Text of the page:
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his first introduction to Greek art. Hunt turned his attention to the Elizabethans, to Milton, and to the great Italian poets. In these newly discovered glories of literature Keats revelled to intoxication. We are told that, in company with Charles Cowden Clark, he sat up one whole night reading Chapman's Homer; the next morning Keats sent his friend the magnificent sonnet," On First Looking into Chapman's Homer," by far the finest thing which had yet come from his pen. In 1817, a year after he gave up surgery, he published a little volume containing, besides this sonnet, a number of other early poems. The most interesting of these juvenile pieces is the one beginning, "I Stood Tiptoe Upon a Little Hill," which shows that his feeling for nature was already exquisite, and his observation keen; and "Sleep and Poetry," where his young devotion to his art is beautifully apparent.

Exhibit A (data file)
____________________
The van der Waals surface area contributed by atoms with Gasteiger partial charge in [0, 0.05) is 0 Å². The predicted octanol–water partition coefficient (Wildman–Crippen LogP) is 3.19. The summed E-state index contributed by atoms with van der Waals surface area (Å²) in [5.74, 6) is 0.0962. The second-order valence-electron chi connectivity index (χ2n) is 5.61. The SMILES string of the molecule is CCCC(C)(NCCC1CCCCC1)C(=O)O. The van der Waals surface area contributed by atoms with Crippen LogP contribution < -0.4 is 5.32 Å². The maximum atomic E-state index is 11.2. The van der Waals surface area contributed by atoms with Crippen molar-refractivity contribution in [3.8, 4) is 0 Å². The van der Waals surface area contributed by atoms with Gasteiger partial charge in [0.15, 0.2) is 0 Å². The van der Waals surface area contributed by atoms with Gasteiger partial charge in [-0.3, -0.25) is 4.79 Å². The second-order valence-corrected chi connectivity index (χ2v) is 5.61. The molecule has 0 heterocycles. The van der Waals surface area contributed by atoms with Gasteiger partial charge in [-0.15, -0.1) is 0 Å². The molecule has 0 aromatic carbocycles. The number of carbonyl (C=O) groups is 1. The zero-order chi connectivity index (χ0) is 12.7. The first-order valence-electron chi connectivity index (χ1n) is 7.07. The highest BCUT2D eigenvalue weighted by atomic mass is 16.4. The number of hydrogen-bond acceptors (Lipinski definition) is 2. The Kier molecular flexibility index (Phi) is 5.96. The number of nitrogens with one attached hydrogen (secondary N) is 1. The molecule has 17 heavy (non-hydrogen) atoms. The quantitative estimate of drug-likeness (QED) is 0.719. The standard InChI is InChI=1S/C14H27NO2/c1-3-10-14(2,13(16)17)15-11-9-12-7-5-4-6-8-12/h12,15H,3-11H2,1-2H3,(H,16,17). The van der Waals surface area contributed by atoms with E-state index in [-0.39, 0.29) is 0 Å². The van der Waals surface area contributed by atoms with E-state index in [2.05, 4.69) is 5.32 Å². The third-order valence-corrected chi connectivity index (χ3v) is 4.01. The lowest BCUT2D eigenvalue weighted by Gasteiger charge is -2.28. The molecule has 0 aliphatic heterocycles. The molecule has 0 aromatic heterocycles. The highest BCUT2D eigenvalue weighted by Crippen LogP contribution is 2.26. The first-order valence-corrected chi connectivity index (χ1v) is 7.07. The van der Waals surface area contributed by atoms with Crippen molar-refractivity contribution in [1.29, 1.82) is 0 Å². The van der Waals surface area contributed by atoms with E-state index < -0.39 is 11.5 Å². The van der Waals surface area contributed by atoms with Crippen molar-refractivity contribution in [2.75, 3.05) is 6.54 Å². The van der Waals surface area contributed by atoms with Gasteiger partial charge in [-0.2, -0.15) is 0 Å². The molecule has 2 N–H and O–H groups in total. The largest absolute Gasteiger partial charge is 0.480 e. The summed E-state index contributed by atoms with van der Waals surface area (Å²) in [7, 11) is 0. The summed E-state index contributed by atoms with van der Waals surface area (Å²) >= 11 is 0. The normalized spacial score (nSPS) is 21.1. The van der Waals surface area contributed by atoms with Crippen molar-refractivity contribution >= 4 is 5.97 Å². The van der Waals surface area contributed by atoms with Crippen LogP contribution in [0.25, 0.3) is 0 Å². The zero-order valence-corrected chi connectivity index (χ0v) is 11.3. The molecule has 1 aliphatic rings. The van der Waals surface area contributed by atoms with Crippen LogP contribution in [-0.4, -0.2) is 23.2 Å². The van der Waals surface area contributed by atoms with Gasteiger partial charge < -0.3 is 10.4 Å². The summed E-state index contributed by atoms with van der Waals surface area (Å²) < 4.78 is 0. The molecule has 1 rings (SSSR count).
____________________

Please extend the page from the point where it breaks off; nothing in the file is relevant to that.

"Endymion."—After the publication of his first volume of poems, Keats went to the Isle of Wight, and later to Margate on the seashore. He writes from there that he "thinks so much about poetry, and so long together, that he cannot get to sleep at night," and is "in continual burning of thought." By this time he was deep in his first long poem, Endymion, which tells the story of the Latmian shepherd beloved by the moon-goddess. Endymion was published in 1818. The opening passage of the poem, the Hymn to Pan, and many other lines and short passages, are worthy of the Keats that was to be; but as a whole Endymion is chaotic, and too full of ornament. Nobody knew this better than Keats himself, as is testified to both by his letters and by the proudly humble preface in which he describes the poem as a "feverish attempt rather than a deed accomplished," and hopes that "while it is dwindling I may be plotting, and fitting myself for verses fit to live." This preface should have disarmed the most unfriendly of critics, but it did not. The Quarterly printed a sneering review, and Blackwood's rudely ordered him "back to the shop, Mr. John, back to plasters, pills, and ointment-boxes!"